C. L. “Les” Moyer, Formerly Chief Test Pilot of Sikorsky Aircraft, “What’s Ahead for the Helicopter” This is an extract from his forthcoming book. Will helicopters be produced in the hundreds of thousands, at prices comparable to contemporary automobiles? Moyer thinks that prices could be comparable, if the price of cars goes up a great deal. Will helicopters be a product in line with cars? Well, 9.000 a/c/month is the current, fully nationalised effort, and while car engines are produced at roughly $1/horsepower, aircraft engines are closer to $10/hp. A decent two or three place helicopter will need a 200hp engine, so the engine alone will cost as much as the average person is likely to want to pay (taking cars and helicopters as substitutable goods, then). Mass production may cut costs, but it has to come into play, first! He does not think that performance will be too low, although various ballpark estimates of necessary structure weight per ton and horsepower/lb intimate that a large helicopter will be very large and expensive. Then, later, mass production will lead to an industry that can compete with cars, by a process left to be worked out as an exercise for the student.

Wright Aeronautical celebrates its 25th birthday, while Curtiss-Wright releases information about the postwar “civilian” C-46. I would probably not have been quite so easy about seeing my husband board one of these last year had I known then that its crews called it the "flying coffin."

Arthur S. Brown, Sales Manager, Scott Aviation Co., “A Place for the Distributor of Aircraft Accessory Sales” People should give us money.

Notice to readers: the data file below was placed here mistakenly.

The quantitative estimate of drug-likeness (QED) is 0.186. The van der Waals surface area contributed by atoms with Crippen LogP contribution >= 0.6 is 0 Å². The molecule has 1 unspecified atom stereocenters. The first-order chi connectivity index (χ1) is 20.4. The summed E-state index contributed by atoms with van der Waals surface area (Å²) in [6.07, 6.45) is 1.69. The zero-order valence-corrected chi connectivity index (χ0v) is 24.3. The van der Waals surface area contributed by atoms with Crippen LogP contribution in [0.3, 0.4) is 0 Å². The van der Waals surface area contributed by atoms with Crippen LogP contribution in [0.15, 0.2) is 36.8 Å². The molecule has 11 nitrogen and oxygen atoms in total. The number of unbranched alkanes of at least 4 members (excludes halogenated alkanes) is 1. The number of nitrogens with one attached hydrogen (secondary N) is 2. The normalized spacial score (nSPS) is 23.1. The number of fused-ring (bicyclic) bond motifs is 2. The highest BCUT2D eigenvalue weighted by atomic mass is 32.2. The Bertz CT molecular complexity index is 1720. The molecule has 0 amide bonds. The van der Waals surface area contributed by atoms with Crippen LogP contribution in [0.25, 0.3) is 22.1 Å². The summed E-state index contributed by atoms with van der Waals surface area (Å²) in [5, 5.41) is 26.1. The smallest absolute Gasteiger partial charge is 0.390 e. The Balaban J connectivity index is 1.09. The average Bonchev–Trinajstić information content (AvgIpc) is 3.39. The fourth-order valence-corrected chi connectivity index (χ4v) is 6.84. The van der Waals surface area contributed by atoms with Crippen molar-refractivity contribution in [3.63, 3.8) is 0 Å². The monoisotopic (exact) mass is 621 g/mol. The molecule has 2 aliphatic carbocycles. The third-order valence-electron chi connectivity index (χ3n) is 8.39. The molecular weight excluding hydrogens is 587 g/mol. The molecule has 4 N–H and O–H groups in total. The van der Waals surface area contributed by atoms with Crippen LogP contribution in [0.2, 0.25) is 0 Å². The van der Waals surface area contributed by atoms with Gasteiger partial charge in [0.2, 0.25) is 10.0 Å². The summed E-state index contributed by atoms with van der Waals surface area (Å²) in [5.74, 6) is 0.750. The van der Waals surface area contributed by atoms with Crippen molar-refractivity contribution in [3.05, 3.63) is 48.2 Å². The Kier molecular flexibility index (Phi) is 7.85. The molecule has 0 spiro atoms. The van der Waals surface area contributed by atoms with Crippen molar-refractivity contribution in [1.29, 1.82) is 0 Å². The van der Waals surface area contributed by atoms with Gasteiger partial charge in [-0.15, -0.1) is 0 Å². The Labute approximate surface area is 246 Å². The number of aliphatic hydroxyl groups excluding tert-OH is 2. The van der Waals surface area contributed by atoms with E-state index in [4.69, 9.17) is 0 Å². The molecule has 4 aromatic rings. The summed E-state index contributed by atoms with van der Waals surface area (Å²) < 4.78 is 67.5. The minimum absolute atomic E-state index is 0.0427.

Frederick H. Smith, Sperry Gyroscope, “What Kind of Instruments for the Personal Plane?” All kinds!

Joseph S. Pecker, “Basic Drives for Helicopters” Looks very practical.


“Better Fuel Tanks Made Faster” Curtiss Wright makes better fuel tanks, faster!

Donald A. DuPlantier, Chief of Structure, Nashville Division, Consolidated Vultee Aircraft Corp, “Analysis of Continuous Beams Having Variable Moments of Inertia” I can do algebra! And a bit of calculus, which I will put off right to the end so as not to scare anyone.

“Suspension Mount Controls Instrument Vibration” The idea that a piece designed to be mounted in suspension would be a good approach for aircraft auxiliary makers to take.

Herbert Chase, “Mass Machining Features Buick Shortcuts” One has an image of an automobile factory as a place where bits go trundling by a worker on an assembly lines, so that he can tighten a nut all day long.
Not always so, apparently.

“How the Hydraulic Fuse Promotes Flight Safety” Aeroquip wants you to know that it has designed a hydraulic fuse. It is 5 inches long and weights 1.75lbs, and, if you have slept through all the other articles on the subject and do not know how a fuse works, Aeoquip will explain why they are a good idea. Actuallly, it will explain this whether you need the explanation or not, because this is a paper. Perhaps Aeroquip is investing in Alaskan pulp-and-paper, too?

B. Mattson Compton, Aviation Director, City Schools, Ogden, Utah, “Nomographs Facilitate Sheet Metal Layout” The Ogden, Utah, school district needs an aviation director? He’s clearly not very busy directing school aviation, though, because he’s got time to work on an article about nomographs.